Medical tube is becoming ever smaller and thinner while adding new features like high-tech material combinations, more wire braiding/wrapping, and heat-shrink sheathing for strength and kink resistance. Smaller diameter, thinner walls, and more complex structures are the latest in medical tubing. This micro-fine product is more apt to incorporate high-performance engineering polymer, wire braiding or wrapping, and shrink tubes to hold increasingly complex structures together. The market is exploring more complex composite tubes, using more materials in a given tube with more wire wrapping and braiding.
The new composite tube is driven by growing demand for minimally invasive surgery, for wires to stimulate nerves and regulate heartbeats, for vascular access and urology, and smaller catheters including that for surgery on infants.
With smaller micro tubing comes demand for new or improved characteristics. Tube has to thread more easily into the body, requiring more lubricated outer surface; and wire has to thread more easily through the tube with smaller clearances inside, requiring lower coefficients of friction on interior surfaces. These requirements often dictate using a composite of PTFE inside and a more conventional thermoplastic outside. In-house braiding with stainless-steel micro wire is growing rapidly, as finer tubing requires braiding to add burst strength or prevent kinking.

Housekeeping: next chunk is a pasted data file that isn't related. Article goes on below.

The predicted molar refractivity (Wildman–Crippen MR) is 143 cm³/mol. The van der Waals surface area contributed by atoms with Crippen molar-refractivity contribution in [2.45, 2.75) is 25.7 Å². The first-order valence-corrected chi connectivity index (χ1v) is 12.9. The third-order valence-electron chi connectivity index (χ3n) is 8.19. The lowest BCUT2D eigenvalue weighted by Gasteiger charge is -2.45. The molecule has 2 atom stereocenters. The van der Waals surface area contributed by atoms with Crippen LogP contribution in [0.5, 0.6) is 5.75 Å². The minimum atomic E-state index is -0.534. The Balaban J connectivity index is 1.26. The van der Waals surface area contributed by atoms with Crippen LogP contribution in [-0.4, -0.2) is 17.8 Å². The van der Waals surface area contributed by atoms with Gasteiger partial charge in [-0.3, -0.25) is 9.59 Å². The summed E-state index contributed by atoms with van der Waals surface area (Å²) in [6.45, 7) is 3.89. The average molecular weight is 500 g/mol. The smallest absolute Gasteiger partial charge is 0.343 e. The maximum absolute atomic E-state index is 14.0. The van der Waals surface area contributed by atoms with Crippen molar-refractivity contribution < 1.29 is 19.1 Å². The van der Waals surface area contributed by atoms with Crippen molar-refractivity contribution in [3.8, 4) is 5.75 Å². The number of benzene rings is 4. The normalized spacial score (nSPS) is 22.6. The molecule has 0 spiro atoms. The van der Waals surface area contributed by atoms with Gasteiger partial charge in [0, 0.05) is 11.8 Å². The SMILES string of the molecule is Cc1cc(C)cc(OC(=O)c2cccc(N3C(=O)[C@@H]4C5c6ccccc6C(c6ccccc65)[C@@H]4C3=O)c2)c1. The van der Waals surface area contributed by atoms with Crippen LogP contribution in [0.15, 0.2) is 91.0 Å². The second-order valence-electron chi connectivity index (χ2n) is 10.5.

High-heat, high-priced PEEK resin from Victrex has been used in small pharmaceutical tubes because of its chemical resistance. A medically implantable grade has been available since 2001 from Invibio, a unit of Victrex.
Zeus Inc., USA, launched in 2005, the world’s only heat-shrinkable PEEK tubing. Wall thickness is as small as 0.002 in. before shrinking and 0.01 to 0.25 mm afterward. The ratio of shrunk to preshrunk wall length (circumferential) is 1.3:1.
PEEK tube insulates wires to protect medical devices like the pacemaker against short circuits. The tube has high dielectric strength (>500 v/mil), chemical inertness, kink resistance and low coefficient of friction (0.35 to 0.5).
However, PEEK is corrosive to extruders, so the barrel and screw require special metallurgy. The machine has to withstand very high temperature (600 degree C). The big difficulty is controlling micro-tube dimension while PEEK cools. The resin needs to achieve maximum crystallinity to achieve top physical properties, so cooling has to be slow and controlled.
Both thermoplastic and silicone rubber tubes are achieving new thinness records, especially the latest heat-shrink tubes. Heat-shrink polyester (usually PET) and PE tubes replace spiral wrapping with thin film and adhesive to cover tiny high-pressure catheters, micro-wire devices and joints between tubes. Shrink tubes can also insulate electrically and compress the OD of a micro wire bundle. Medical tube is also finding ways to cram in more and more lumens.
Coextrusion is growing in popularity as a way to make micro tubes more slippery inside and more lubricated outside. Liner materials can be PTFE with a coefficient of friction (COF) of 0.1, PTFE mixed with polyimide (COF of 0.3), or polyimide (COF of 0.5). Solutions to higher lubricity on the outside are PTFE, nylon, Pebax, and surface-treated silicones. Other tubing surface modifications use pharmaceutically functional molecules such as the anticoagulant Heprin.